We subcloned the N-terminal 325 amino acid residues of OVA as an EcoRI/XhoI fragment from pMSCV-OVA-IRES-GFP [57] into pSP73. Hybrids of 5′ ORF73 and 3′ OVA (which contains the SIINFEKL epitope), or 5′ OVA and 3′ ORF73 (with its SIINFEKL insert), were made by cutting each at a unique internal PstI site and swapping an in-frame 3′ PstI/XhoI fragment between them. Each form of ORF73/OVA was then subcloned as an EcoRI/XhoI fragment into the EcoRI and XhoI sites of pcDNA3. To fuse the ORF73 coding sequence to the C-terminus of OVA, we PCR-cloned the N-terminal 325 amino acid residues of OVA without a stop codon into the EcoRI and XhoI sites of pcDNA3 and ligated in PCR-cloned ORF73 as an XhoI/ApaI fragment, downstream of and in frame with the OVA coding sequence. 3′ HinDIII and KpnI truncations of this construct were generated as above. We also generated 5′ ORF73 truncations as XhoI/ApaI-digested PCR products, starting at amino acid residue 126 (OVA-73E), 146 (OVA-73D), 166 (OVA-73C), 186 (OVA-73B), or 206 (OVA-73A), and fused these to OVA 1–325 in pcDNA3. We also cloned OVA lacking its signal sequence, with translation starting at its methionine residue 41 (SOVA), and made the same fusions with N-terminal ORF73 truncations A–E.

Recombinant viruses.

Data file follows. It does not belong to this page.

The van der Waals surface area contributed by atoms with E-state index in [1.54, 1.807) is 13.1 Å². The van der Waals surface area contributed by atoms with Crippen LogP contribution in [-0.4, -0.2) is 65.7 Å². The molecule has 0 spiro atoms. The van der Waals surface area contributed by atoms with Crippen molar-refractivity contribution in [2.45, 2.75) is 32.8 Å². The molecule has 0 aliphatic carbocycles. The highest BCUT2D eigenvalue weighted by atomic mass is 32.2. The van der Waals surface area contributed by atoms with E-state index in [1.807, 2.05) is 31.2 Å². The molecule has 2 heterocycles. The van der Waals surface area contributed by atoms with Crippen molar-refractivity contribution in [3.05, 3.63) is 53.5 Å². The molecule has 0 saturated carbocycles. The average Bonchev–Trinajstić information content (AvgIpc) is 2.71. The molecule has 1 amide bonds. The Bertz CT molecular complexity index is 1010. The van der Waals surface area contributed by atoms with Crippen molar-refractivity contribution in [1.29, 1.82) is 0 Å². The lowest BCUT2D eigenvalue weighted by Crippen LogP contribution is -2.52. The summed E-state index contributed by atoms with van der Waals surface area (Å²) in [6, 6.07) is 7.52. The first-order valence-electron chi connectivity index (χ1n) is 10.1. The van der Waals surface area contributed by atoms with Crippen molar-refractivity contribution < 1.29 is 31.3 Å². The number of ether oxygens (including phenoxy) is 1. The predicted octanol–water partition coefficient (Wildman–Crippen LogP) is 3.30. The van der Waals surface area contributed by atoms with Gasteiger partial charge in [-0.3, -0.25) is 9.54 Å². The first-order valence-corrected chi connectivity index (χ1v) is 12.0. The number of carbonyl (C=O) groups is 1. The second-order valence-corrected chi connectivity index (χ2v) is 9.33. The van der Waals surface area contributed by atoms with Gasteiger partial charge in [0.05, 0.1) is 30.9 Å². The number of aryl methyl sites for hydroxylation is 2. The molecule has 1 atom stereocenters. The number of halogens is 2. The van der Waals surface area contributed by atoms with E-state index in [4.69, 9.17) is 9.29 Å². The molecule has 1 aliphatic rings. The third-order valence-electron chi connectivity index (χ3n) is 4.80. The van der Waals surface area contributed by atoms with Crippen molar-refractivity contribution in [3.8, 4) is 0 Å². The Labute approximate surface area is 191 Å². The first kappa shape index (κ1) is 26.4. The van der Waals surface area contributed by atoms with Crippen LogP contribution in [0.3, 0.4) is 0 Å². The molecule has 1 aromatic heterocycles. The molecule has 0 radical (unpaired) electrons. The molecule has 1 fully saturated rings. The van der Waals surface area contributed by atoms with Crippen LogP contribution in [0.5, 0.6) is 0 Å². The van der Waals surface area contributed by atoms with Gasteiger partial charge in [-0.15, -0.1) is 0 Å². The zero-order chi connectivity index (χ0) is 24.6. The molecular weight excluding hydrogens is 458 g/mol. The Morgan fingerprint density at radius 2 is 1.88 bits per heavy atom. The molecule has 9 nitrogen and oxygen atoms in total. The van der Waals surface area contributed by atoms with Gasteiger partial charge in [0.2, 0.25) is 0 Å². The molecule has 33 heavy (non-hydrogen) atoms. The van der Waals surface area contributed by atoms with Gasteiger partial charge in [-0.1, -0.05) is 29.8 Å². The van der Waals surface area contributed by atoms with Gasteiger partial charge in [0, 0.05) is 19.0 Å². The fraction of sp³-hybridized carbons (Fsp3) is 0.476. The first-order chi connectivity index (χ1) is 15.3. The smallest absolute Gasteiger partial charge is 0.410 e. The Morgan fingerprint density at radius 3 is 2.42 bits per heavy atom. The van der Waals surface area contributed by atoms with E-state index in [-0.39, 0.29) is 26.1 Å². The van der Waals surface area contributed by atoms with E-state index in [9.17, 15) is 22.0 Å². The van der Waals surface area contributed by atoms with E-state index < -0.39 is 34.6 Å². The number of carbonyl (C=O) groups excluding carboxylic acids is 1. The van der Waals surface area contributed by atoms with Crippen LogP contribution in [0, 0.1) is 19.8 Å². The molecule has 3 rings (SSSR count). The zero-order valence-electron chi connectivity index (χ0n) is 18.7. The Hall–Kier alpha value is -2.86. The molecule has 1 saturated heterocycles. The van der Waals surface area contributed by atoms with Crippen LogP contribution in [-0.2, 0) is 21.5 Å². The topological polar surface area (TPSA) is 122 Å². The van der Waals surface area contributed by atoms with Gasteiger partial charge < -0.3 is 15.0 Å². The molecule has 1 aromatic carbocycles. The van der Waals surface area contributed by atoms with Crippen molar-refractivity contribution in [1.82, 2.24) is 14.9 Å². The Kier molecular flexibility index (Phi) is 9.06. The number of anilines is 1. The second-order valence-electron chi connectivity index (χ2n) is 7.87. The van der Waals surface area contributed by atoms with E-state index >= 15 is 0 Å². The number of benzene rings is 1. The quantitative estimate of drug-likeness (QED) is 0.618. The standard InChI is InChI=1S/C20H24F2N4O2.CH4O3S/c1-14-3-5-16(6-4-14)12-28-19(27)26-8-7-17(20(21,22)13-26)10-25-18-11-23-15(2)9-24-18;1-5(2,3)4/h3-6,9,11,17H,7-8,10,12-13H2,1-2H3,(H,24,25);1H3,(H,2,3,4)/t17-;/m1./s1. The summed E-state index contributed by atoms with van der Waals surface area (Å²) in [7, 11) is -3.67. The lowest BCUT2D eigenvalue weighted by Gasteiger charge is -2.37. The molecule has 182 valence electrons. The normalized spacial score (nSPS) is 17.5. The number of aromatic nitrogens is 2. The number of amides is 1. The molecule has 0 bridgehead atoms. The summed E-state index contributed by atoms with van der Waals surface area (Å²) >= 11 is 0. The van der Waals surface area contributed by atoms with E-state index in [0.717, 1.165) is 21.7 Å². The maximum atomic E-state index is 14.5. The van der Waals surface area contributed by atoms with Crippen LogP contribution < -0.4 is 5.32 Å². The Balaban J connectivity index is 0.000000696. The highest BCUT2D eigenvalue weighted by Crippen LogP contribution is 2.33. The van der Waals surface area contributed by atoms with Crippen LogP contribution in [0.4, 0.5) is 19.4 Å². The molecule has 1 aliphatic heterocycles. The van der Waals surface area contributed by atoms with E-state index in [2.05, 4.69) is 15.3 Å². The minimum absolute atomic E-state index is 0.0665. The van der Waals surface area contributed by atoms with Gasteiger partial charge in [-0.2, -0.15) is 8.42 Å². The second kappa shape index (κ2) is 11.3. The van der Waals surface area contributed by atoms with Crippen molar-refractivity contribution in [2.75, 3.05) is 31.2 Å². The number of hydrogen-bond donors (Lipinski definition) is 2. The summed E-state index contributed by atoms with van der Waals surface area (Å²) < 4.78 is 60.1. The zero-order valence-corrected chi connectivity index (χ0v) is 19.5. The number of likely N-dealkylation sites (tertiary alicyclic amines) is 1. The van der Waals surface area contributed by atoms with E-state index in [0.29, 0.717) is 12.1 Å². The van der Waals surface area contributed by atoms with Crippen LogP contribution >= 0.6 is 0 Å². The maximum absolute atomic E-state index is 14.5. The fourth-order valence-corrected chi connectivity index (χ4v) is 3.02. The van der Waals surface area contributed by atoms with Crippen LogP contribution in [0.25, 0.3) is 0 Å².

The MHV-68 M11 and ORF73 coding sequences (genomic co-ordinates 103418–103933 and 104868–103924, respectively) overlap by 10 bp at their 3′ ends [11]. We therefore duplicated this overlap to generate an insertion site between them. Thus, we PCR-cloned genomic co-ordinates 131171–103933, including XhoI and SalI restriction sites at the respective 5′ and 3′ ends, and cloned the fragment into the XhoI and SalI sites of pSP73-ORF73 (see Plasmids, above) to make pSP73-ORF73-M11, with the M11 and ORF73 coding sequences each complete and separated by a SalI site. The M11/ORF73 genomic overlap (the stop codons of ORF73 on the noncoding strand and M11 on the coding strand are underlined) was thus changed to TTTATGTC GTCGACTTATGTCTGAG. We then generated a poly-epitope construct downstream of an encephalomyocarditis IRES for insertion into the SalI site. We first inserted the adenovirus E19K leader sequence as two complementary oligonucleotides (5′-AATTGACCACCATGAGGTACATGATTTTAGGCTTGC​TCGCCCTTGCGGAGTCTGCAGCGCGAATTCAGATCTCTCG​AGTGATand 5′-TCGAATCACTCGAGAGATCTGAATTCGCGCTGCAGAC​TGCCGCAAGGGCGAGCAAGCCTAAAATCATGTACCTCATG​GTGGTC)into the EcoRI and XhoI sites of pMSCV-IRES-NEO [57]. Two complementary oligonucleotides encoding the peptide sequence MTSINFVKIASNENMETMSIINFEKL (5′-AATTCCTACCACCATGACCAGTATCAACTTTGTGAA​GATAGCTTCCAATGAAAACATGGAGACTATGAGTATAATC​AACTTTGAAAAACTGTGACand 5′-TCGAGTCACAGTTTTTCAAAGTTGATTATACTCATAG​TCTCCATGTTTTCATTGGAAGCTATCTTCACAAAGTTGAT​ACTGGTCATGGTGGTAG)were then inserted into the EcoRI and XhoI sites of the pMSCV-NEO-leader construct. TSINFVKI is an H2-Kb-restricted epitope from the MHV-68 ORF61 [43]; ASNENMETM is an H2-Db-restricted epitope from the influenza A/PR/8/34 nucleoprotein [58]. We amplified the leader-epitope construct by PCR, using the primers 5′-CCCCCATGGCCAGGTACATGATTTTAGGCTTGCTC and 5′-CCCGTCGACTCACAGTTTTTCAAAGTTGATTATACT, thereby adding a 5′ NcoI site and replacing the 3′ XhoI site with a 3′ SalI site, and cloned it into the NcoI and SalI sites of pMSCV-IRES-GFP [59]. Thus, the GFP coding sequence downstream of the IRES was replaced by the leader-epitope construct. We used the 3′ SalI site and an XhoI site just 5′ of the IRES to excise an IRES-leader-epitope XhoI/SalI fragment and cloned it into the SalI site of pSP73-ORF73-M11. We also subcloned an XhoI/SalI IRES-GFP fragment from pMSCV-IRES-GFP into the SalI site of pSP73-ORF73-M11 to make a control virus. Each ORF73-IRES construct was then subcloned into a larger genomic fragment for recombination into the MHV-68 genome. To do this, we used a BamHI-G genomic fragment [10] (genomic co-ordinates 101653–106902), cloned into pACYC184 (New England Biolabs) lacking a BspHI site [60]. The ORF73-IRES constructs and pACYC184-BamHI-G were digested with BstEII (genomic co-ordinate 104379) and BspHI (genomic co-ordinate 103750). Because BspHI is blocked by methylation, we used plasmids derived from Dam E. coli. Finally, the mutant BamHI-G fragments were subcloned into the BAC mutagenesis shuttle vector pST76K-SR. Rec A–mediated recombination into the MHV-68 BAC was then carried out as previously described [41]. Sequence analysis revealed that the E19K leader sequence had been mutated during cloning, destroying the NcoI site and changing the start of the coding sequence downstream of the IRES from MARYMILG to MILG. Since this change was unlikely to prevent epitope presentation, no attempt was made to correct it. The ORF73-IRES-epitope BAC was subsequently reverted using an unmutated BamHI-G clone in pST76K-SR. MHV-OVA was generated by cloning OVA cDNA into EcoRI and XhoI sites of an ORF57/ORF58 intergenic expression cassette, driven by an ecotopic MHV-68 M3 promoter [61]. This virus will be described in more detail elsewhere. All BACs were reconstituted into infectious virus by transfecting 5 μg of BAC DNA into BHK-21 cells with Fugene-6 (Roche Diagnostics). The BAC cassette was removed by serial viral passage through NIH-3T3-CRE cells. Virus stocks were grown and titred on BHK-21 cells.